Early Childhood Intervention: Module One – Typical and Atypical Development

Category — 1.6 Cognitive Development: Thinking Skills

Thinking or Evaluation Skills

Children who show delays in the development of their cognitive skills1 need an evaluation. This evaluation helps caregivers and teachers understand what a child’s specific needs are, and to provide intervention as early as possible. Delays in cognitive development may result in delays in other developmental areas and are likely to affect the child’s work at school and his daily life activities as he/she grows older.

Some signs of significant cognitive delays in babies, toddlers and children are below.

Between Birth and Age 12 Months:

  • Babies may not develop object permanence; (see full Glossary)
  • Babies may not produce speech sounds and may not babble (see full Glossary);
  • Babies may not show interest in looking around their own environments;
  • Babies may not reach for objects.

At 12 Months and Older:

  • Babies and young children may not look at others;
  • Babies and toddlers may not engage in games and activities that need joint attention and joint action (see full Glossary);
  • Toddlers and young children may not explore their environments;
  • Toddlers and young children may not play appropriately with toys;
  • Toddlers and young children may not imitate others;
  • Toddlers and young children may not pretend that something is something else (for example: pretending that a spoon is a comb);

During preschool ages (2-3 year olds – 5 Year Olds)

  • Young children may no tuse imaginary play; that is, they will not pretend that they are someone else (for example, a superhero or a cat);
  • Young children may not show they understand basic language, or “qualitative” concepts (for example: tall/short, big/small);
  • Young children may not show they understand basic math, or “quantitative” concepts (for example: all, none, a little, a lot);
  • Young children may not showthey understand basic where or “spatial” concepts (for example: far/near, over/under);
  • Young children may not group or separate toys, or put them into or other objects into categories (for example: ‘only the red blocks go in a container’) (see full Glossary); (Fig. 1)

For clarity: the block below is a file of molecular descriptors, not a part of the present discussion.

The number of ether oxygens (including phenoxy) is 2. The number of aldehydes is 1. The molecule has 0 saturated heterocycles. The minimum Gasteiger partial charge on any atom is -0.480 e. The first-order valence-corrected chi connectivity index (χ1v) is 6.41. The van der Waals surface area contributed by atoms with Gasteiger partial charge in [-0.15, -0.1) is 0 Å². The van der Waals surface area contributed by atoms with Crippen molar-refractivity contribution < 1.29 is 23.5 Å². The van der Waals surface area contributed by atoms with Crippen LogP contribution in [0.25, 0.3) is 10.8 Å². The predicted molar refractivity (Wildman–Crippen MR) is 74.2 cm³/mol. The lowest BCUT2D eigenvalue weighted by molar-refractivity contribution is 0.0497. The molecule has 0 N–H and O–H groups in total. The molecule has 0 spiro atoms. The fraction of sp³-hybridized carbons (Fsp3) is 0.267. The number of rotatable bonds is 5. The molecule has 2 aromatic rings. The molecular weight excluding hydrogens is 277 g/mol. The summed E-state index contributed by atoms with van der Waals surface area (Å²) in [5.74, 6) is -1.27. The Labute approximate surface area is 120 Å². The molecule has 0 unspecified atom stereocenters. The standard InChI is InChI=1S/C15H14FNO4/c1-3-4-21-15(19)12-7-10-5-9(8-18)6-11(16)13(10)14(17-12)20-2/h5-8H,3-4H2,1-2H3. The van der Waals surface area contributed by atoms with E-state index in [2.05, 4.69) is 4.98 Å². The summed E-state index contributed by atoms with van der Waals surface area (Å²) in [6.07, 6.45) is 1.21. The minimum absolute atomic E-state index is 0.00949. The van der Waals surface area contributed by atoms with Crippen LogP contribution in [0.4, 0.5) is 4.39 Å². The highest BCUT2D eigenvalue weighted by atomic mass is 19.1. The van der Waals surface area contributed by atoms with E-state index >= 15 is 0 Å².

Fig. 1: Organizing items into categories
  • Young children may not match (see full Glossary) pegs, toys or other objects with same colour (for young preschool children); same colour and shape (for older preschool children); same colour, shape and size (for children in kindergarten and older);
  • Young children may not put together simple puzzles (for example: large 4-8 pieces); (Fig. 2)


Fig. 2: A 9-piece puzzle that has been assembled

Young children may not recognize a pattern (see full Glossary) and continue it (for example: red blue, red blue);

  • Young children may not tell others how old they are when asked;
  • Young children may not tell others if they are a boy or a girl when asked;
  • Young children may not answer “why” questions (for example: Why do we eat? Why do we sleep?) when asked;
  • Young children may not retell basic parts of a short story when asked;
  • Young children may not count (first to five, then to 10, then to 20 by age 6);
  • Young children may not match objects using one to one correspondence (see full Glossary) (Fig. 3);

one to one correspondence

Fig. 3: Counting little bears and matching by the corresponding number
  • Young children may not imagine or talk about future events (for example: having a birthday party).

Signs of cognitive delay are not always easy to recognize in babies and even toddlers, because they are more subtle than motor delays.  It is of great importance that caregivers and others working with babies, toddlers and young children are aware—and provided with information—of their cognitive milestones.

1. see References

February 25, 2011   No Comments